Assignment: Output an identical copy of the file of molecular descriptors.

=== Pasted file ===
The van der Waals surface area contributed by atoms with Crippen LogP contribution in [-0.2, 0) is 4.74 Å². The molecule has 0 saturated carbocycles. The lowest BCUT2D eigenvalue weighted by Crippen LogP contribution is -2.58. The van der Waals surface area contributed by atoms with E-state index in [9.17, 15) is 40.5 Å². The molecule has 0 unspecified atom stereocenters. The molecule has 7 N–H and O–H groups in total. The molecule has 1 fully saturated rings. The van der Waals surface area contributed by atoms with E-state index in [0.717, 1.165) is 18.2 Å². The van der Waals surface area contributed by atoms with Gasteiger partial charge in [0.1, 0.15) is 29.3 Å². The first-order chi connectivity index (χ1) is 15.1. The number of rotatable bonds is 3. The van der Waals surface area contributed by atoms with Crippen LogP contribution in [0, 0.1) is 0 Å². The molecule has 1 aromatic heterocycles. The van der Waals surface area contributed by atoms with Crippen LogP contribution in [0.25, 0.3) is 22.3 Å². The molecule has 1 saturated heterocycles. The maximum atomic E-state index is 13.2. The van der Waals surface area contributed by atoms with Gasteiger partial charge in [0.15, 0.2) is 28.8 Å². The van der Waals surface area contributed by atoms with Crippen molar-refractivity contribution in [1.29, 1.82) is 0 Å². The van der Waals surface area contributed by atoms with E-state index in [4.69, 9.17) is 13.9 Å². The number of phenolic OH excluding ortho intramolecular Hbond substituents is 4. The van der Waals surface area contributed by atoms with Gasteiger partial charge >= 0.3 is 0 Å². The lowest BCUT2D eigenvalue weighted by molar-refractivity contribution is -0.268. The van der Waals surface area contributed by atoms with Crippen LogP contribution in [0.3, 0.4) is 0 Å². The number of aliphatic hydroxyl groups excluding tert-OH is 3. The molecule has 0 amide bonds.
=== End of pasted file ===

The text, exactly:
The van der Waals surface area contributed by atoms with Crippen LogP contribution in [-0.2, 0) is 4.74 Å². The molecule has 0 saturated carbocycles. The lowest BCUT2D eigenvalue weighted by Crippen LogP contribution is -2.58. The van der Waals surface area contributed by atoms with E-state index in [9.17, 15) is 40.5 Å². The molecule has 0 unspecified atom stereocenters. The molecule has 7 N–H and O–H groups in total. The molecule has 1 fully saturated rings. The van der Waals surface area contributed by atoms with E-state index in [0.717, 1.165) is 18.2 Å². The van der Waals surface area contributed by atoms with Gasteiger partial charge in [0.1, 0.15) is 29.3 Å². The first-order chi connectivity index (χ1) is 15.1. The number of rotatable bonds is 3. The van der Waals surface area contributed by atoms with Crippen LogP contribution in [0, 0.1) is 0 Å². The molecule has 1 aromatic heterocycles. The van der Waals surface area contributed by atoms with Crippen LogP contribution in [0.25, 0.3) is 22.3 Å². The molecule has 1 saturated heterocycles. The maximum atomic E-state index is 13.2. The van der Waals surface area contributed by atoms with Gasteiger partial charge in [0.15, 0.2) is 28.8 Å². The van der Waals surface area contributed by atoms with Crippen molar-refractivity contribution in [1.29, 1.82) is 0 Å². The van der Waals surface area contributed by atoms with E-state index in [4.69, 9.17) is 13.9 Å². The number of phenolic OH excluding ortho intramolecular Hbond substituents is 4. The van der Waals surface area contributed by atoms with Gasteiger partial charge >= 0.3 is 0 Å². The lowest BCUT2D eigenvalue weighted by molar-refractivity contribution is -0.268. The van der Waals surface area contributed by atoms with Crippen LogP contribution in [0.3, 0.4) is 0 Å². The number of aliphatic hydroxyl groups excluding tert-OH is 3. The molecule has 0 amide bonds.